Historical antecedents point to a 50-60 percent drop forCaptain America, which would give Cowboys & Aliensthe edge to claim first place this weekend. On paper, an action spectacle directed by Jon Favreau (Iron Man), starring Daniel Craig (James Bond) and Harrison Ford(Indiana Jones/Han Solo), co-written by Alex Kurtzman and Bob Orci (Transformers, Star Trek), produced by Ron Howard and Brian Grazer and executive-produced bySteven Spielberg teams with box office potential. ButCowboys & Aliens has struggled in its extensive, year-long marketing campaign (including its Super Bowl spot). Sure, it has been more polished than Green Lantern's panicked ad spree, but most ads have made Cowboys & Aliens look like a half-baked Western and a half-baked alien-invasion movie shoe-horned together.
Cowboys & Aliens title, which is a riff on "cowboys and indians," is catchy, but it may have a Snakes on a Planeeffect: title tells all in a goofily blunt way, so no need to see the movie. The premise does raise the stakes on the typical alien invasion movie by having lower-tech humans, though that's somewhat contradicted by giving Craig an alien weapon from the start. The marketers have tried to mitigate the potential silliness by taking a serious approach and presenting the Western portion first. There's a lot of Craig not saying much (in a nod to Clint Eastwood) in a cliche Western and some grumpy Ford (though none of the Ford that audiences love), and then aliens randomly attack. Recent ads have included more interaction between Craig and Ford, though not to the level their casting asks for.
One can hope that the True Grit has primed audiences for more Westerns, and that the Western angle will make the alien invasion angle seem fresh. Hybridized Westerns, though, often fail, including Wild Wild West, Jonah Hexand The Warrior's Way ("Cowboys and Ninjas"), and, True Grit aside, regular Westerns generally don't reach mass audiences. The cross-genre exercise seems more for movie buffs and fan boys than for the general public. Perhaps aware of all of this, Cowboys & Aliens' ads have featured the line "We have one advantage. They underestimate you." Maybe that relentless marketing has turned the corner for this movie. Distributor Universal Pictures did report a last-minute expectation in the $40 million range.
Box Office Mojo's "when will you see it" polling hasn't provided a clear read on Cowboys & Aliens, perhaps due to the picture's genre mash-up. With an "opening weekend" score in the 34-35 percent range, interest seemed less intense than fellow alien movies Super 8 (47.1 percent), District 9 (46.2 percent) and Battle: Los Angeles(44.8 percent), which didn't bode well. However, its voting pattern was comparable to Fantastic Four (36.5 percent opening weekend) and The Mummy: Tomb of the Dragon Emperor (29.4 percent), which was a positive sign. These comps suggested a spread of $26-53 million.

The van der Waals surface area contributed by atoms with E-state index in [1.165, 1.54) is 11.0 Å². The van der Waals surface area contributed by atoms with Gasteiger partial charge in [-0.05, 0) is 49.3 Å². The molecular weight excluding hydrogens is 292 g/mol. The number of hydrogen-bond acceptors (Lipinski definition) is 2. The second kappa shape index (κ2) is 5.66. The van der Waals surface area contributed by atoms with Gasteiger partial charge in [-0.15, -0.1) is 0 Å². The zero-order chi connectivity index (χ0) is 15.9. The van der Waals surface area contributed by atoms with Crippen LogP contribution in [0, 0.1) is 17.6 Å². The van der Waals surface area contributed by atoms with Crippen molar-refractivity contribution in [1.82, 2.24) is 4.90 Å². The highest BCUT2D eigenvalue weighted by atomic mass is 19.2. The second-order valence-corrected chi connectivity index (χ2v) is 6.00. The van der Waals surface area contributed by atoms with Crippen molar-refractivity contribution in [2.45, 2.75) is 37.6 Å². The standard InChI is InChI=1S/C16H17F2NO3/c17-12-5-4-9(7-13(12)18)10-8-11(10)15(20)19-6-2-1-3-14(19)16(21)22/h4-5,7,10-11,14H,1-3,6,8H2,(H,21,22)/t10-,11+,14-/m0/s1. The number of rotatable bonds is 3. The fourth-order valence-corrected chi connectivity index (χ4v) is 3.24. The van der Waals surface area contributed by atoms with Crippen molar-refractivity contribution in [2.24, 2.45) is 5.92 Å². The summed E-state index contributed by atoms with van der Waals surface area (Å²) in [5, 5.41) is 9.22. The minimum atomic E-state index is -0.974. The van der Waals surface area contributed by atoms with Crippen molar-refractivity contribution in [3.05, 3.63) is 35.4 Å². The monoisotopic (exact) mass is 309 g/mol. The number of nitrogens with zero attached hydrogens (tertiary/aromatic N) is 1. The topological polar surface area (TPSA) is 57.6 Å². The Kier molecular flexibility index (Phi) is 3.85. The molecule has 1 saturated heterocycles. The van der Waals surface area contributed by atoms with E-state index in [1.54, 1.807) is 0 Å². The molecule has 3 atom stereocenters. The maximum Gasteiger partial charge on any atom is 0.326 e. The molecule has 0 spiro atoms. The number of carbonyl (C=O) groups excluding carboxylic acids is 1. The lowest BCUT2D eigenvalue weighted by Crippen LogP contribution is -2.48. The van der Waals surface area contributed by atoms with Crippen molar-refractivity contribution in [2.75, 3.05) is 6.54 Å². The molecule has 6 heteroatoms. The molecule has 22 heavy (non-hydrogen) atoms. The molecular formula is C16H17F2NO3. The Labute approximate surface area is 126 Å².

The Smurfs is the latest talking critter comedy, and the sub-genre seemed like a sure thing until such stumbles asMarmaduke, Cats & Dogs: The Revenge of Kitty Galore and Zookeeper, though Yogi Bear and Hop saved some face with their $100-plus million runs. In addition to its brand awareness, Smurfs, which copies the premise from Enchanted, has one key thing going for it: the critters are small. Led by Alvin and the Chipmunks, the most successful talking critter movies feature diminutive critters. Aside from that, Smurfs looks like a run-of-the-mill genre entry, and distributor Sony Pictures has pegged it for the high-$20-to-low-$30 million range in its last-minute expectations.
Crazy, Stupid, Love. has been pitched as an adult alternative, featuring familiar faces Steve Carell, Ryan Gosling,Julianne Moore and Emma Stone (who is shown prominently but oddly not named in Crazy's television ads). Carell's playing to type in what looks like a more mature version of The 40-Year-Old Virgin, and he's had success pitching to this audience before with Date Night and Dan in Real Life. Crazy appears to have more going for it than Larry Crowne from earlier this month, though there are some reservations from its male-centric romantic comedy ensemble premise.
In Box Office Mojo's polling, The Smurfs posted 6.2 percent for opening weekend, which was close to Gnomeo and Juliet (6.3 percent) but less than G-Force (7.8 percent). Crazy, Stupid, Love. had 9.3 percent for opening weekend, which was better than Larry Crowne (5.9 percent) and similar to In Good Company and The Dilemma.
The Forecast, July 29-31
1. Cowboys & Aliens - $36 million
2. Captain America: The First Avenger - $29 million
3. The Smurfs - $26 million
4. Harry Potter and the Deathly Hallows Part 2 - $23.5 million
5. Crazy, Stupid, Love. - $19 million
Bar for Success
On the one hand, the bar should be low for Cowboys & Aliens, because it's a Western. On the other, Cowboys is a big alien invasion movie with big name talent behind it, and it's positioned as an intended event movie with a massive, year-long marketing campaign, so the bar should be high. With so much riding on it, an opening close to $50 million would give it justification. As for The Smurfs, the average of its comps is close to $30 million, so that's a reasonable number, while Crazy, Stupid, Love. could get by in the high teen millions.